Event // "Atayef: A Series Of Design Seminars"

16 August 2012

Encode organized a series of design seminars during the holy month of Ramadan titled ‘ATAYEF' every Tuesday and Wednesday. Atayef does not only refers do the traditional light dessert commonly served during Ramadan but also it’s the title of a well-known book by Jamal Badawi (Egyptian historian and journalist 1934-2007). His book was published in Ramadan 1992 highlighting glances of Islamic history in a light and easy to digest a series of short articles.

Encode simulated this approach to open discussions regarding design without a closed theme or predefined criteria, unless the topic should be light and easy to digest. Encode team introduced three seminars on fabrication, patterns, and mathematics. The topics introduced by Encode team were the result of year-long research in computational design and digital fabrication and they also invited the design community in Alexandria to share and submit three topics' briefs. The event resulted in a fruitful discussion between the designers’ community. Here is a look back in time at the seminars' topics discussed:


// First Seminar_ "On Prefabrication And The Work of Jean Prouve" // Tuesday, July 31 // 9:00pm > 10:30pm

"Never design anything that cannot be made" Jean Prouve (1901-1984)

With all the excitement surrounding today’s digital manufacturing technologies, it is interesting to look at an earlier historical moment of workshop mass-production, as practiced by the great French architect and designer Jean Prouve.

This presentation highlighted Prouve's passion for mobility and nomadic design through his contributions in prefab systems in the ’60s on different scales from chairs to buildings. All scales have to be simple to fabricate, easy to pack, light to transport, easy to construct and dismantle.

It also showed glimpses of Jean Prouve's works. For example, the pre-fab house "La Maison des Jours Meilleurs" in Paris - 1956, vacation mobile house, a series of pre-fab houses transported from France to Congo - 1961.


// Second Seminar_ "On The Power of Patterns as A Design System" // Wednesday, August 1 s// 9:00pm > 10:30pm

“Understanding order begins with understanding patterns". - R. Buckminster Fuller, American engineer, systems theorist, author, designer, inventor, futurist and second president of Mensa International (1895-1983)

Patterns have always been a distinctive part of our daily life products, whether it is ornamental or functional, it often embeds cultural and historical values. The presentation demonstrates the shift from the historical concept of a pattern as just a matter of decoration to pattern recognition and articulation. It also accentuates on realizing the significance and possibilities of pattern-making in design embracing present new mathematical tools that aided architects to realize different patterns, stimulating the viewer's eye to reveal the hidden order of the patterns and its shadows.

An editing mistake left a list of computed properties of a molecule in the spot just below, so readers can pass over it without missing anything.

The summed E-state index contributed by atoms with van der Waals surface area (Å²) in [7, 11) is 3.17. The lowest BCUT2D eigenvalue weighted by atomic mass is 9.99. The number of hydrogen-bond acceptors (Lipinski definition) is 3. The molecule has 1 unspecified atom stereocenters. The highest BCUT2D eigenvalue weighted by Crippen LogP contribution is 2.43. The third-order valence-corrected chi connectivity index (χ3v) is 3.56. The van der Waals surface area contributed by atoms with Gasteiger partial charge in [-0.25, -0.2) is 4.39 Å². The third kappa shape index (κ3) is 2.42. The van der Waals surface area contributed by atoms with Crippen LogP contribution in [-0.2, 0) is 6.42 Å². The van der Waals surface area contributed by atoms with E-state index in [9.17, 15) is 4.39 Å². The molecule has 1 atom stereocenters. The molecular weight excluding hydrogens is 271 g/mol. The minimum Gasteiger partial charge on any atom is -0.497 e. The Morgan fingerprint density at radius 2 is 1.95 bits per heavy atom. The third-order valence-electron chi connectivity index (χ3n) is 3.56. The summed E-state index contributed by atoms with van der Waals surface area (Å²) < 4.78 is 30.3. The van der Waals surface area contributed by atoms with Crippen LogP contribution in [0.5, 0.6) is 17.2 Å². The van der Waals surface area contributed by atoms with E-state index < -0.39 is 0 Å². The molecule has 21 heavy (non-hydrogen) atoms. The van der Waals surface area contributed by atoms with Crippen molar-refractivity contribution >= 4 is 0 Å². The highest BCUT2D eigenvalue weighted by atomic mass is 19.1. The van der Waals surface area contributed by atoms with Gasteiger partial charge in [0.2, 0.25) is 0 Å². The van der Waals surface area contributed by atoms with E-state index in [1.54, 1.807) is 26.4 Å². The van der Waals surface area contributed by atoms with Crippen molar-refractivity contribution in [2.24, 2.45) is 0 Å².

// Third Seminar_ " Mathematics as tools for Regulation and/or Invention" // Tuesday, August 7 // 9:00pm > 10:30pm

"The mathematical phenomenon always develops out of simple arithmetic, so useful in everyday life, out of numbers, those weapons of the gods: the gods are there, behind the wall, at play with numbers.” Le Corbusier

Architecture is connected with a particular branch of mathematics: Geometry; which is the most visual manifestation of mathematics. This is most apparent since ancient temples, Renaissance churches, Islamic structures till the contemporary digital surfaces. Nowadays, thanks to the computational tools, we have the chance not only to reconnect architecture with non-Euclidean geometries but also to recognize and use the other branches of mathematics, such as calculus and algorithms.


// Forth Seminar_"On Tangible/Intangible: Locating Memory in Public Space" by Dr. Mohamed Adel // Tuesday, August 14 // 9:00pm > 10:30pm

Public statues, fountains, funerary monuments, and war memorials, all are structures built to preserve memory in a physical medium. While the built environment as a whole is always in a continuous process of change, such commemorative structures are built to create fixed points within this environment, stabilize both the physical and the cognitive urban landscape. How did architects and artists approach this notion in Egypt and worldwide? Did they succeed in delivering their messages?


// Fifth Seminar_"On Jewellery & On Jewellery Tales " by Eman Elbanna // Wednesday, August 15 // 9:00pm > 10:30pm

Every piece of jewelry has a story behind, this story is not necessarily a historical or “a charming “one but it can be an idea we believe in or a craftsman journey to realize this piece of beauty we will present briefly how jewelry is made and will discuss what may be behind a piece of jewelry.

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